A note in real estate is a promise to pay a loan. Your lender will make you sign one together with a mortgage that attaches a lien against the property securing your promise. It specifies the terms of your loan, including: 

  • The total amount of the loan 
  • Interest rate 
  • Monthly payment amount 
  • Amount of late charge fees 
  • Repayment period 

It is your IOU to the bank, and it sets the terms of the loan. 

Difference Between a Mortgage and a Note in Real Estate

There is a difference between a note and a mortgage, but the two go together. When you buy a house, the bank makes you sign both. Together they set up the terms of the loan and make sure the lender gets paid. 

  • The buyer must sign a promissory note that they will repay the loan. 
  • Your lender records the mortgage with the township thereby attaching a lien on the property to secure the loan. 

The note is just a promise to pay, but the mortgage gives the bank a way to recover their money, by foreclosing, if you don’t pay back your loan.1  

Who Keeps the Original Promissory Note in Real Estate?  

Your lender keeps the original promissory note. While you pay your loan, this instrument may move around, but it stays with whoever services your debt.  

  • Once you sign the paperwork your lender files your note and records your mortgage 
  • The bank may sell your note at some point and then that institution keeps it 
  • Once you pay off your loan the bank marks it paid in full and gives it to you 

Banks buy and sell loans regularly. When this happens, the lender records an assignment with the local government. The note is endorsed (signed over) to the new owner. Sometimes the bank endorses it in blank. This means that anyone who processes the loan may enforce it.2  

How do I Find My Mortgage Note? 

Your lender keeps your original promissory note and gives you a copy at closing. So, the place to start looking is in your closing documents. You should find a copy there. If you don’t, there are several other places to go find it:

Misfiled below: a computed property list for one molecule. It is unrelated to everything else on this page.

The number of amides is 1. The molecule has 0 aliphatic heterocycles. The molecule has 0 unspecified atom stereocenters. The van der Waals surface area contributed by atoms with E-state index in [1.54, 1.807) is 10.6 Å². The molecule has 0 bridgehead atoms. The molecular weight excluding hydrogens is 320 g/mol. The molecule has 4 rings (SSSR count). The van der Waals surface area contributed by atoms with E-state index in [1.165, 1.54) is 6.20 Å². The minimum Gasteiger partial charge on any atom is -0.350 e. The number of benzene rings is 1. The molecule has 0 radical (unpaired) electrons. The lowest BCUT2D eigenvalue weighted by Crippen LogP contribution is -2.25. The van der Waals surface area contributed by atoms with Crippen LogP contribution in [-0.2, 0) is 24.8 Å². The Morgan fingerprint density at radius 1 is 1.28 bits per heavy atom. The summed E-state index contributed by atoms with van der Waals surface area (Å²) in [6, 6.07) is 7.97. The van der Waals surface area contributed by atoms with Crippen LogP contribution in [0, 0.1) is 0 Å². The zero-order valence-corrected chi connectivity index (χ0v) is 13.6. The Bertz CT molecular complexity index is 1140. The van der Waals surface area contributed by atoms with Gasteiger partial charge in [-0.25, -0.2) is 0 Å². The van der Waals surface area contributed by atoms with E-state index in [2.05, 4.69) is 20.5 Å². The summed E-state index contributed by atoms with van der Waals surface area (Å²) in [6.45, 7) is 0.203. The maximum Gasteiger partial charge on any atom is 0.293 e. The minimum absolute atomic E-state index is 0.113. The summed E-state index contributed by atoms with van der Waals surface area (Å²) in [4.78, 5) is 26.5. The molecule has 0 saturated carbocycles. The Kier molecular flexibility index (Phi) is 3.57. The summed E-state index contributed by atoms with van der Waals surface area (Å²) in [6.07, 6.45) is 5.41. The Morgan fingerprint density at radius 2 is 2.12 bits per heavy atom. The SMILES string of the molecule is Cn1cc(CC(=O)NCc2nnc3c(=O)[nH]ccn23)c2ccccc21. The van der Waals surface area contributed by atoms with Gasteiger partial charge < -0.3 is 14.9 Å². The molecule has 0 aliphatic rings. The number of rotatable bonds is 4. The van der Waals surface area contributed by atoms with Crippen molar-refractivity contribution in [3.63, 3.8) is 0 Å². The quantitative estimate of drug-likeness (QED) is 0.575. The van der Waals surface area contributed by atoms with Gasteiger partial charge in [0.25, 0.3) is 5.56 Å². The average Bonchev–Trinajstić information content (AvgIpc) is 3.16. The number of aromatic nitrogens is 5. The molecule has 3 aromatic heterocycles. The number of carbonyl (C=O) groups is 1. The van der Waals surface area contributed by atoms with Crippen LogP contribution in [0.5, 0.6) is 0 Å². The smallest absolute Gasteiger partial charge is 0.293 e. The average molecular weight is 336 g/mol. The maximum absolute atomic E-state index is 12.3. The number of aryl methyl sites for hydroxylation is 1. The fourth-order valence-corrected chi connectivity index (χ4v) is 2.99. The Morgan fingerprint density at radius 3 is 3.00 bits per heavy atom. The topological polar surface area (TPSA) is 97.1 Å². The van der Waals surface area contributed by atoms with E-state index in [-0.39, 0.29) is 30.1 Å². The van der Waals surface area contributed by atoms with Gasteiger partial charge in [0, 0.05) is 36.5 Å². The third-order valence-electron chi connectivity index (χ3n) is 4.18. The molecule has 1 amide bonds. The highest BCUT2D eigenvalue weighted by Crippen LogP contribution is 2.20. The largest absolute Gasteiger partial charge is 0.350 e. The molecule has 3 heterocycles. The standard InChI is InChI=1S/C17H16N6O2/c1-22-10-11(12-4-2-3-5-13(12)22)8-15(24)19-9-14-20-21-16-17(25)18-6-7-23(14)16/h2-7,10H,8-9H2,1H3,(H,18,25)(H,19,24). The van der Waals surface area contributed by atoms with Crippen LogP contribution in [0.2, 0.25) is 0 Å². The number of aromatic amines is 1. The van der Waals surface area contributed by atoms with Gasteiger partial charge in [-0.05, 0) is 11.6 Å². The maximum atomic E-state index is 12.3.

• Your lender has the original and will give you a copy 
  • If you used a mortgage broker, they have a copy 
  • Your attorney or title company keeps a copy in their records 
  • Your local government’s land department keeps a copy of it with the mortgage 

The best thing to do is to keep your closing documents together in a safe place. These are important legal papers and you should protect them. We recommend putting them in a secure filing cabinet or safe together with other important documents such as birth and marriage certificates, passports and other loan documents (like car loans).3  

What Does it Mean to Hold a Note in Real Estate? 

Generally, when you hold a note in real estate you finance the sale of your house yourself. It is one way you can diversify your investments and generate an income stream. This strategy has advantages and disadvantages for both parties. For the seller: 

  • It generates a monthly income stream 
  • Potentially a higher profit on the sale 
  • Rights to the property in case of non-payment 
  • In the case of non-payment, the foreclosure process is long and complicated